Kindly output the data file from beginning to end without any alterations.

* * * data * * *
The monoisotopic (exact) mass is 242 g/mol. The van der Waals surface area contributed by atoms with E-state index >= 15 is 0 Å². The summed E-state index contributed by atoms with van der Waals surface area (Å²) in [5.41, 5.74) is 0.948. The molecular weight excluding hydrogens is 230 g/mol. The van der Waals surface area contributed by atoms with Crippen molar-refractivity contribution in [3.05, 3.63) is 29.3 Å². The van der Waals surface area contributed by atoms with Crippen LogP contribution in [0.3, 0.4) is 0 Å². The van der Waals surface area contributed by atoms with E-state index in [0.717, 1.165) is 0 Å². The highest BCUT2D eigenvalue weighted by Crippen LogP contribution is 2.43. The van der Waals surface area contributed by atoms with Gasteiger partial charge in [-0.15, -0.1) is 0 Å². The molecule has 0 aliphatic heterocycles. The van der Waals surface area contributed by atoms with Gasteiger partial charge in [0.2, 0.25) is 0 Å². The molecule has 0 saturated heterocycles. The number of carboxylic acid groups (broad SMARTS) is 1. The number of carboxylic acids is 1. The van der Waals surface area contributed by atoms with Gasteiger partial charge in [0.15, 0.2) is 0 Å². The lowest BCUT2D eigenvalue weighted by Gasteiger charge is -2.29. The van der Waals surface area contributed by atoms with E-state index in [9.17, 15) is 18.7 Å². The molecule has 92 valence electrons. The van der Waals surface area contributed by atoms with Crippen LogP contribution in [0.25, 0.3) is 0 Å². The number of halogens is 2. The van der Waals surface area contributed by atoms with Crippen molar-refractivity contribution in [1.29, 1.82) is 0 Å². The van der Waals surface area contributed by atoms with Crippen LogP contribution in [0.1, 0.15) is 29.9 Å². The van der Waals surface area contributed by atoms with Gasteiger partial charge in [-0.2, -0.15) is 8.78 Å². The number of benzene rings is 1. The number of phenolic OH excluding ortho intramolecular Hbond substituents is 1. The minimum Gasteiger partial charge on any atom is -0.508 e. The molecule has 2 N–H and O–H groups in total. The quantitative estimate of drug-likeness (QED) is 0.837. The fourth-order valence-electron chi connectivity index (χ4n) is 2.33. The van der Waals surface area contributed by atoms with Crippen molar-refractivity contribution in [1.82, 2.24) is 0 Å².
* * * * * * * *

The monoisotopic (exact) mass is 242 g/mol. The van der Waals surface area contributed by atoms with E-state index >= 15 is 0 Å². The summed E-state index contributed by atoms with van der Waals surface area (Å²) in [5.41, 5.74) is 0.948. The molecular weight excluding hydrogens is 230 g/mol. The van der Waals surface area contributed by atoms with Crippen molar-refractivity contribution in [3.05, 3.63) is 29.3 Å². The van der Waals surface area contributed by atoms with Crippen LogP contribution in [0.3, 0.4) is 0 Å². The van der Waals surface area contributed by atoms with E-state index in [0.717, 1.165) is 0 Å². The highest BCUT2D eigenvalue weighted by Crippen LogP contribution is 2.43. The van der Waals surface area contributed by atoms with Gasteiger partial charge in [-0.15, -0.1) is 0 Å². The molecule has 0 aliphatic heterocycles. The van der Waals surface area contributed by atoms with Gasteiger partial charge in [0.2, 0.25) is 0 Å². The molecule has 0 saturated heterocycles. The number of carboxylic acid groups (broad SMARTS) is 1. The number of carboxylic acids is 1. The van der Waals surface area contributed by atoms with Gasteiger partial charge in [0.15, 0.2) is 0 Å². The lowest BCUT2D eigenvalue weighted by Gasteiger charge is -2.29. The van der Waals surface area contributed by atoms with E-state index in [9.17, 15) is 18.7 Å². The molecule has 92 valence electrons. The van der Waals surface area contributed by atoms with Crippen LogP contribution in [0.25, 0.3) is 0 Å². The number of halogens is 2. The van der Waals surface area contributed by atoms with Crippen molar-refractivity contribution in [1.29, 1.82) is 0 Å². The van der Waals surface area contributed by atoms with Crippen LogP contribution in [0.1, 0.15) is 29.9 Å². The van der Waals surface area contributed by atoms with Gasteiger partial charge in [-0.2, -0.15) is 8.78 Å². The number of benzene rings is 1. The number of phenolic OH excluding ortho intramolecular Hbond substituents is 1. The minimum Gasteiger partial charge on any atom is -0.508 e. The molecule has 2 N–H and O–H groups in total. The quantitative estimate of drug-likeness (QED) is 0.837. The fourth-order valence-electron chi connectivity index (χ4n) is 2.33. The van der Waals surface area contributed by atoms with Crippen molar-refractivity contribution in [1.82, 2.24) is 0 Å².